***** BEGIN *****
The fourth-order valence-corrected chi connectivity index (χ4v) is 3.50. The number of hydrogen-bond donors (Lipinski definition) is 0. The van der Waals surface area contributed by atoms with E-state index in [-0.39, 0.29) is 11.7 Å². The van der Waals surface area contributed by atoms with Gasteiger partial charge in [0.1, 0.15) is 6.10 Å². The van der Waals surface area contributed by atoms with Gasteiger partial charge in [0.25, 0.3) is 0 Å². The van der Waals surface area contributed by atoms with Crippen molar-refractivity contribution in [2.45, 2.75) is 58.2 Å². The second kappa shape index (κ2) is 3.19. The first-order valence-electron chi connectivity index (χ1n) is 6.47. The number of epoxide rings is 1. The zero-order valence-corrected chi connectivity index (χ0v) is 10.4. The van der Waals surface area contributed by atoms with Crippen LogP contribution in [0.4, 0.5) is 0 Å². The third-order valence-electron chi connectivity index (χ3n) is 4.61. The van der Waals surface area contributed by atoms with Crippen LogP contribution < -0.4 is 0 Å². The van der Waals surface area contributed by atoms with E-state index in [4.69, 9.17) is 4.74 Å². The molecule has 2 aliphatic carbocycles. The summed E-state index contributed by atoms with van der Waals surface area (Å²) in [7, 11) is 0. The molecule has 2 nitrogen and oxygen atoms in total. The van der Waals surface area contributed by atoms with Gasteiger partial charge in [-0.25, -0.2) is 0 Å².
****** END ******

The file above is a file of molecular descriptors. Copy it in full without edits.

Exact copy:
The fourth-order valence-corrected chi connectivity index (χ4v) is 3.50. The number of hydrogen-bond donors (Lipinski definition) is 0. The van der Waals surface area contributed by atoms with E-state index in [-0.39, 0.29) is 11.7 Å². The van der Waals surface area contributed by atoms with Gasteiger partial charge in [0.1, 0.15) is 6.10 Å². The van der Waals surface area contributed by atoms with Gasteiger partial charge in [0.25, 0.3) is 0 Å². The van der Waals surface area contributed by atoms with Crippen molar-refractivity contribution in [2.45, 2.75) is 58.2 Å². The second kappa shape index (κ2) is 3.19. The first-order valence-electron chi connectivity index (χ1n) is 6.47. The number of epoxide rings is 1. The zero-order valence-corrected chi connectivity index (χ0v) is 10.4. The van der Waals surface area contributed by atoms with Crippen LogP contribution in [0.4, 0.5) is 0 Å². The third-order valence-electron chi connectivity index (χ3n) is 4.61. The van der Waals surface area contributed by atoms with Crippen LogP contribution < -0.4 is 0 Å². The van der Waals surface area contributed by atoms with E-state index in [4.69, 9.17) is 4.74 Å². The molecule has 2 aliphatic carbocycles. The summed E-state index contributed by atoms with van der Waals surface area (Å²) in [7, 11) is 0. The molecule has 2 nitrogen and oxygen atoms in total. The van der Waals surface area contributed by atoms with Gasteiger partial charge in [-0.25, -0.2) is 0 Å².